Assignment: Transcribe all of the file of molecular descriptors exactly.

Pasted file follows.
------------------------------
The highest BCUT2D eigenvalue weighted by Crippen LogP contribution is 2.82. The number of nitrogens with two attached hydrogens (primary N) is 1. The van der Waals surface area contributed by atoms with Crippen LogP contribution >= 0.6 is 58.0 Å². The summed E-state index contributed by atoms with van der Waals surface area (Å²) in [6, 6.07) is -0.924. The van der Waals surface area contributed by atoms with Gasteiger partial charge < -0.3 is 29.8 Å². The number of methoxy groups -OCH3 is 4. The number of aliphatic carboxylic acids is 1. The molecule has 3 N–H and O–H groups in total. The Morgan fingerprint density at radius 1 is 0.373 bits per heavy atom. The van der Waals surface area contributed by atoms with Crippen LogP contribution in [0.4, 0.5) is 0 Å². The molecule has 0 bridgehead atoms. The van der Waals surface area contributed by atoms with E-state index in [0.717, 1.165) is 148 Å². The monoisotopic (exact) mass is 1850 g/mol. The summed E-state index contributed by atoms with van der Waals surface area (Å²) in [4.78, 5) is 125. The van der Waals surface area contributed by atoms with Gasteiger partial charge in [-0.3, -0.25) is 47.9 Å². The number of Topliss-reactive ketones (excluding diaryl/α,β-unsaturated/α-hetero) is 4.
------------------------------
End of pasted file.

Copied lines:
The highest BCUT2D eigenvalue weighted by Crippen LogP contribution is 2.82. The number of nitrogens with two attached hydrogens (primary N) is 1. The van der Waals surface area contributed by atoms with Crippen LogP contribution >= 0.6 is 58.0 Å². The summed E-state index contributed by atoms with van der Waals surface area (Å²) in [6, 6.07) is -0.924. The van der Waals surface area contributed by atoms with Gasteiger partial charge < -0.3 is 29.8 Å². The number of methoxy groups -OCH3 is 4. The number of aliphatic carboxylic acids is 1. The molecule has 3 N–H and O–H groups in total. The Morgan fingerprint density at radius 1 is 0.373 bits per heavy atom. The van der Waals surface area contributed by atoms with Crippen LogP contribution in [0.4, 0.5) is 0 Å². The molecule has 0 bridgehead atoms. The van der Waals surface area contributed by atoms with E-state index in [0.717, 1.165) is 148 Å². The monoisotopic (exact) mass is 1850 g/mol. The summed E-state index contributed by atoms with van der Waals surface area (Å²) in [4.78, 5) is 125. The van der Waals surface area contributed by atoms with Gasteiger partial charge in [-0.3, -0.25) is 47.9 Å². The number of Topliss-reactive ketones (excluding diaryl/α,β-unsaturated/α-hetero) is 4.